- Do not allow yourself to become arrogant or resentful. Good things will happen to you during your career. Bad things will happen to you during your career. People will step on you (if they can) to elevate themselves over you. You’ll forget the contributions of great team members. Focus on this: You’re never as good as people think, or as bad. You have had amazing help through your life. “Don’t spend time hating the situation. The situation doesn’t care.” (Marcus Aurelius, probably)
Unknown Sculptor, Pierre-Selim (Self-photographed) [CC BY-SA 3.0]
Why is it that when I wear a toga to work that they think I’m a little off? Marcus rocked his!
- Work as hard as you possibly can on at least one thing and see what happens. This implies that you’re going to get rid of the fear of failure. If you try, really hard, and fail, what will happen? Mainly, nobody notices, except you. And you get stronger. It has been my experience that the harder I work at something, the better I get. And sometimes I achieve results that are beyond anything I ever could have expected. And other things fail, but I learn a little bit more each time.
- Maintain your connections with people. Outside of graffiti artists, The Mrs., and Keanu Reeves, most of us don’t work alone. Most of us depend on others to make us better, make us stronger. There’s a natural pull for certain people (introverts and those under stress) to pull back, mainly when they need other people the most.
- Do not carelessly denigrate social institutions or artistic achievement. The stupid form you just filled out? Yeah, somebody had to design it, and they had a reason. See if you can make the form better, after understanding why it even exists.
- Nothing well done is insignificant. There is the possibility of beauty in the most mundane and base of tasks – cleaning a microwave oven can be significant, especially when it’s done well. I can show you the fulfillment you will get from cleaning a microwave. See you at my house on Saturday? Only a minimal charge for this lesson. (H/T M. Twain)
- Dress like the person you want to be. True enough. Some days I’m Homer Simpson. I would just love to be involved in those wacky adventures! Danger point: If you work at a construction company and dress like an investment banker you will be mocked.
- Be precise in your speech. Meaning is important, and certain people follow only concrete statements. Precision in a concrete fashion is especially important to them – their brains don’t understand exaggeration for effect. Likewise, when someone asks you a yes or no question? Answer yes or no before you explain the answer. They might not care why. And precision in speech leads to truth.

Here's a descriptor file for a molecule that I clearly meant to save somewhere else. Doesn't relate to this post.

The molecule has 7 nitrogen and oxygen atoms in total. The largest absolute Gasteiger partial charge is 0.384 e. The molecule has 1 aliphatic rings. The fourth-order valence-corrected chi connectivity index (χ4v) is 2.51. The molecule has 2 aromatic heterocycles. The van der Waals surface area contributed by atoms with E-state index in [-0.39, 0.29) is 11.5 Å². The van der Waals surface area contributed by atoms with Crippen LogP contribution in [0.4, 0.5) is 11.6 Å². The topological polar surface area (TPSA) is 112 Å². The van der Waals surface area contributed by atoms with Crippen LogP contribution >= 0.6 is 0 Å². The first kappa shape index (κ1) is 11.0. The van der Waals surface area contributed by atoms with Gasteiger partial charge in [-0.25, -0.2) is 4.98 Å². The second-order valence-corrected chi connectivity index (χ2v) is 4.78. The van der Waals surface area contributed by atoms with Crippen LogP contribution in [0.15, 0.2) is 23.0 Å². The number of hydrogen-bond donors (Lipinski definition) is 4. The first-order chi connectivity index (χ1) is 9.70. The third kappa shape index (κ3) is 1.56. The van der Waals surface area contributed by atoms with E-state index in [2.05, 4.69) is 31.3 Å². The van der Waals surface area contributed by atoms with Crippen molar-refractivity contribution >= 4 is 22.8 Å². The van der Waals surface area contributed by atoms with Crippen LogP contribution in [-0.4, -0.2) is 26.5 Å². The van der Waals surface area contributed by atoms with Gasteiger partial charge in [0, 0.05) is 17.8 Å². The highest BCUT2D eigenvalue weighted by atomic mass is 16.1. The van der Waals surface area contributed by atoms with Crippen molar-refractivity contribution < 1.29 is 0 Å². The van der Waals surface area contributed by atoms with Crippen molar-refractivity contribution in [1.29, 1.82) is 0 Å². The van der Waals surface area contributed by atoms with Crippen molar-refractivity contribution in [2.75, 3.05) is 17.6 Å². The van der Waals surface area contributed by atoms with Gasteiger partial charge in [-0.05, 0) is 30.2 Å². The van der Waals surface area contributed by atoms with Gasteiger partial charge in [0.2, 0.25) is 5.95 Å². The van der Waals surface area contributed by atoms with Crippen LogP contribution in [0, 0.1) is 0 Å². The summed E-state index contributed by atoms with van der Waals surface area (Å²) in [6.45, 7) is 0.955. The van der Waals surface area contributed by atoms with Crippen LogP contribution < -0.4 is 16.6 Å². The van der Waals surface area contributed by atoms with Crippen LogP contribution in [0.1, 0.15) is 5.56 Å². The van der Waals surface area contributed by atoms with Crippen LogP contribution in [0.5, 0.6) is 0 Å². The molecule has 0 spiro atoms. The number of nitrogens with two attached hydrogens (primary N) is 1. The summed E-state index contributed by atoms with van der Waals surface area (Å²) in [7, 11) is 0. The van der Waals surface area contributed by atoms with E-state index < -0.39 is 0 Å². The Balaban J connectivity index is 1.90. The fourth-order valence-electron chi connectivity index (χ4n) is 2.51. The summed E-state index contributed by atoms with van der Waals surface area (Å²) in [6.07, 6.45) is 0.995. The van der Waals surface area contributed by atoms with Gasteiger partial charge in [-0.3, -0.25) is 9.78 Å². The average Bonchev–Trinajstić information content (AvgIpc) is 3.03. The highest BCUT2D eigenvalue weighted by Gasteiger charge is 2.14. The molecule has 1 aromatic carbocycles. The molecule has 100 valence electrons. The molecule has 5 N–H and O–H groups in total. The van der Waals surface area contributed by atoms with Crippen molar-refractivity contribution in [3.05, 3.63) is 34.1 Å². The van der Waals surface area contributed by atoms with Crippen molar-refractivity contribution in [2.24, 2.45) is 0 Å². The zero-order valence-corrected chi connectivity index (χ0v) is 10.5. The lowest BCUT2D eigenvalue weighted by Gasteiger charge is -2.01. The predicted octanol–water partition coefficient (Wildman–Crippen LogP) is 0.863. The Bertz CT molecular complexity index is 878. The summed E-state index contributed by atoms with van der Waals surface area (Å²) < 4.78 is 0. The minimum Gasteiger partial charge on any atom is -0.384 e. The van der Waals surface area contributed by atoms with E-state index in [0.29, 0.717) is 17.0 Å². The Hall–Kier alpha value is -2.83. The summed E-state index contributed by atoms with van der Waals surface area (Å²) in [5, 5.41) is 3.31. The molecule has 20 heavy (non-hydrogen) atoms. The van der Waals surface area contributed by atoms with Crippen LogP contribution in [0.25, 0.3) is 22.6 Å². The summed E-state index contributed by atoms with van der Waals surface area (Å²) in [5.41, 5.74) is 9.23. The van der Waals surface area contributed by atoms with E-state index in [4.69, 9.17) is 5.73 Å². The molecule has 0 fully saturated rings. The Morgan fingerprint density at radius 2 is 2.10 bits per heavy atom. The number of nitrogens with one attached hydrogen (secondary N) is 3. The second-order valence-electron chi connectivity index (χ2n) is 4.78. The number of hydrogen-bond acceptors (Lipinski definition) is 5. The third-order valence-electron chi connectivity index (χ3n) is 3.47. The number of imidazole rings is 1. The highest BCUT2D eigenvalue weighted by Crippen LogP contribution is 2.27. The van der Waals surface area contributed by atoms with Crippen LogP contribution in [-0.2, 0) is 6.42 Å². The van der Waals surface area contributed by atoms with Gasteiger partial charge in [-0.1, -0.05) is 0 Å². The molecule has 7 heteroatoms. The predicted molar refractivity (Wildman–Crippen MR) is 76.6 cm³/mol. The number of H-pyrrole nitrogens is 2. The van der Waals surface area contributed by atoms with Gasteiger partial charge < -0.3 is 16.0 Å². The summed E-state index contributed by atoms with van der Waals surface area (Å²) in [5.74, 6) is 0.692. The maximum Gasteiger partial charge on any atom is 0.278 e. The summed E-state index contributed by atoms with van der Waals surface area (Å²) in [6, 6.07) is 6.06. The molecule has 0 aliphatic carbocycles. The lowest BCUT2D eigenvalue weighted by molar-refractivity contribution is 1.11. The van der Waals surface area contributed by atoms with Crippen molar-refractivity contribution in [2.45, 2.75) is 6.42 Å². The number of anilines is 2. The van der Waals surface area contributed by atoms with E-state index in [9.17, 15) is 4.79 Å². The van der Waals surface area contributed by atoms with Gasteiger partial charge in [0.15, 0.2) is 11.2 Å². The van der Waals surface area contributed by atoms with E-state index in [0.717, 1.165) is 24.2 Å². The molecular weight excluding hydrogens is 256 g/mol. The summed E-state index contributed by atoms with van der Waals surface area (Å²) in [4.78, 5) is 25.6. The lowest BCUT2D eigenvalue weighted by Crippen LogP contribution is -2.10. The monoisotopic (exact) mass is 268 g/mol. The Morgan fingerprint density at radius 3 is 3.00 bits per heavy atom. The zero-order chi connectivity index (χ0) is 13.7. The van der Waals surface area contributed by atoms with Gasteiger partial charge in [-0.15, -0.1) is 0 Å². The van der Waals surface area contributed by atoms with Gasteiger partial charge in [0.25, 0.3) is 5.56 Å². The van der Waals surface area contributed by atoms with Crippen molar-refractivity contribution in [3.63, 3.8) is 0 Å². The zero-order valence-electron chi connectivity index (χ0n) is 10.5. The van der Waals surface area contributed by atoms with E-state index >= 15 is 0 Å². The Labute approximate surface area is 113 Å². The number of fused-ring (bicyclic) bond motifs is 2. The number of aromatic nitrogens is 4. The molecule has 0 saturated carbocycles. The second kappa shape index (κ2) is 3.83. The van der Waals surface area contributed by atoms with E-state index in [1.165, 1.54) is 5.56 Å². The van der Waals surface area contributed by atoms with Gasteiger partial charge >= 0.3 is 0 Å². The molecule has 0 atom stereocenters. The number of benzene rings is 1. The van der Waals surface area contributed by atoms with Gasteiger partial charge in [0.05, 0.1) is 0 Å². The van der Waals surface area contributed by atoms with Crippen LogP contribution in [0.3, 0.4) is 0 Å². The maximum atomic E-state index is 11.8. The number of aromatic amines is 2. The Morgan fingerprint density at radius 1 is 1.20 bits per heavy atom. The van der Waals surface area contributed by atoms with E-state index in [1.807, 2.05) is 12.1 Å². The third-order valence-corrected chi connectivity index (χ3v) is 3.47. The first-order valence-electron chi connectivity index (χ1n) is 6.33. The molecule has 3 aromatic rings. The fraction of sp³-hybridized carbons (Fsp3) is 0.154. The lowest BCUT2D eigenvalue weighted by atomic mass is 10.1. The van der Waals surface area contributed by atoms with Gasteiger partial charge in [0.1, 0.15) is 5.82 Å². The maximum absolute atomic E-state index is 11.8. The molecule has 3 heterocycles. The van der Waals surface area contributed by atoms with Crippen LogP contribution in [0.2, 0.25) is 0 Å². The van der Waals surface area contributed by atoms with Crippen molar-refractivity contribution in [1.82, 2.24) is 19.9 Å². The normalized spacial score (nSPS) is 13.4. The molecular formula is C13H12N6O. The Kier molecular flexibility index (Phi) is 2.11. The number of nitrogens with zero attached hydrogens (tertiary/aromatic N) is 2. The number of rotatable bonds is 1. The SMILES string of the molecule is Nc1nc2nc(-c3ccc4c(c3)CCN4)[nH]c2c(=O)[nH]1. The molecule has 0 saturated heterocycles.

- Stand up straight with your shoulders back. Posture feeds directly into mindset and emotion, and in guys pumps testosterone up when done right. Standing tall and strong like a superhero, hands on hips? Yeah, you’ll feel like a superhero, and being a superhero is a great way to get important things done. Especially if “things” is slicing up people with metal claws.
- Don’t avoid something frightening if it stands in your way — and don’t do unnecessarily dangerous things. Bosses hate fear and like courage (good bosses). They also understand risk. They like it when you take appropriate
- Notice that opportunity lurks where responsibility has been abdicated. There will be times when you will see something undone. Do it. It will be noticed.
- Be grateful in spite of your suffering. Nobody likes a whiner or wants to spend time with a whiner. Nobody wants to hear a whiner whine except his enemy. Everyone suffers. To repeat myself, your worst day is better than someone’s best day. Act like it.
Dr. Peterson is doing more than writing about success, he’s quarterbacked creation of a software suite called “Self Authoring,” (LINK). Note that I am not as of this writing date getting paid if you sign up. I’ll let you know if that changes.
The concept behind Self Authoring is to work through issues – fix yourself – by revisiting and writing about events in the past that were particularly difficult for you or in some way may be holding you back. Additionally, there’s a focus on writing a future as well to create a meaningful goal or set of goals to work for, sort of an anti-nihilism pill.
Bill Gates probably doesn’t need this. Those who are able to be pretty clear of their past and are able to perform at a high level already based on solid future goals are probably not the target market, though Dr. Peterson did say that one driving factor in designing and creating this tool was from requests by companies for ways to help their high performing employees perform on an even higher level.
When people write about their painful past, people experience long term positive impacts (compared to a control group). Likewise, another group constructed and wrote about their future, and had similar impacts (when compared to the control group). I have theories about everything, but I wonder if confronting past trauma made them braver? I wonder if it allowed them to really examine what happened in context and they were able to trace the impacts to their present state?
In the end, Self Authoring is consistent with Peterson’s maxim – you have to fix yourself.
I wonder if that’s part of the mission of this blog? I know that Orthodixie (LINK) (another blogger from my past, an Orthodox Priest with a Carolina accent, and no, I’m not making that up) and I would talk about how blogging let us mentally, “take out the trash,” and how much better we felt after we’d gotten something out on paper, even something unrelated to the things that were bothering us. I’ll probably give the Self Authoring program a try. I’ll let you know how it works out . . . but get yourself a Priest as a drinking buddy if you can. It always amused The Mrs. when I engaged him in theological debate after wine.
Me, I’m still cleaning on my room, making it a little better each day. I know that The Mrs. is very much looking forward to me being done with that.